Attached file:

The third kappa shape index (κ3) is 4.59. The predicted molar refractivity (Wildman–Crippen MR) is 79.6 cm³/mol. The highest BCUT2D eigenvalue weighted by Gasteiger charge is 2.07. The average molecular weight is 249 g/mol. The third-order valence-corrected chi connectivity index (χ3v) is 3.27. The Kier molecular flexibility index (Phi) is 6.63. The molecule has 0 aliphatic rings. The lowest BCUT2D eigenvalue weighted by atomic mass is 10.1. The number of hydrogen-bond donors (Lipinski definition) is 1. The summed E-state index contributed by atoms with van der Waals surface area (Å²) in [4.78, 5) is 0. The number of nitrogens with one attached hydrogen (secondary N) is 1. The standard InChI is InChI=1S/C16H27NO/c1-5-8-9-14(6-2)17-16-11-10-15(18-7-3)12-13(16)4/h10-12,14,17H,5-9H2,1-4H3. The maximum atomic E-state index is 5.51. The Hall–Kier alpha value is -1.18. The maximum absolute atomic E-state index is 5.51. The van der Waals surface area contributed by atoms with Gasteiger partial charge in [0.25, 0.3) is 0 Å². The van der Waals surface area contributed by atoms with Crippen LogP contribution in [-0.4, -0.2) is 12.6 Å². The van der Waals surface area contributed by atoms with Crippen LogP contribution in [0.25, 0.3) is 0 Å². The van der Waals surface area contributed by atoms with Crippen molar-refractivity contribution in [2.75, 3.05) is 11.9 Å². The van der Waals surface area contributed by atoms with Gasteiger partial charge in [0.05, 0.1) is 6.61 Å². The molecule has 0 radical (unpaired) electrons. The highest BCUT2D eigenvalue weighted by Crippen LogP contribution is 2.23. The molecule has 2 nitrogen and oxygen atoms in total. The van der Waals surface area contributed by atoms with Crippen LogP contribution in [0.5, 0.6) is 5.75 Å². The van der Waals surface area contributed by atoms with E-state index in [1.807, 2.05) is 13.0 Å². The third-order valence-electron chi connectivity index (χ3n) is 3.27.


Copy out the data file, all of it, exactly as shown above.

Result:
The third kappa shape index (κ3) is 4.59. The predicted molar refractivity (Wildman–Crippen MR) is 79.6 cm³/mol. The highest BCUT2D eigenvalue weighted by Gasteiger charge is 2.07. The average molecular weight is 249 g/mol. The third-order valence-corrected chi connectivity index (χ3v) is 3.27. The Kier molecular flexibility index (Phi) is 6.63. The molecule has 0 aliphatic rings. The lowest BCUT2D eigenvalue weighted by atomic mass is 10.1. The number of hydrogen-bond donors (Lipinski definition) is 1. The summed E-state index contributed by atoms with van der Waals surface area (Å²) in [4.78, 5) is 0. The number of nitrogens with one attached hydrogen (secondary N) is 1. The standard InChI is InChI=1S/C16H27NO/c1-5-8-9-14(6-2)17-16-11-10-15(18-7-3)12-13(16)4/h10-12,14,17H,5-9H2,1-4H3. The maximum atomic E-state index is 5.51. The Hall–Kier alpha value is -1.18. The maximum absolute atomic E-state index is 5.51. The van der Waals surface area contributed by atoms with Gasteiger partial charge in [0.25, 0.3) is 0 Å². The van der Waals surface area contributed by atoms with Crippen LogP contribution in [-0.4, -0.2) is 12.6 Å². The van der Waals surface area contributed by atoms with Crippen LogP contribution in [0.25, 0.3) is 0 Å². The van der Waals surface area contributed by atoms with Crippen molar-refractivity contribution in [2.75, 3.05) is 11.9 Å². The van der Waals surface area contributed by atoms with Gasteiger partial charge in [0.05, 0.1) is 6.61 Å². The molecule has 0 radical (unpaired) electrons. The highest BCUT2D eigenvalue weighted by Crippen LogP contribution is 2.23. The molecule has 2 nitrogen and oxygen atoms in total. The van der Waals surface area contributed by atoms with Crippen LogP contribution in [0.5, 0.6) is 5.75 Å². The van der Waals surface area contributed by atoms with E-state index in [1.807, 2.05) is 13.0 Å². The third-order valence-electron chi connectivity index (χ3n) is 3.27.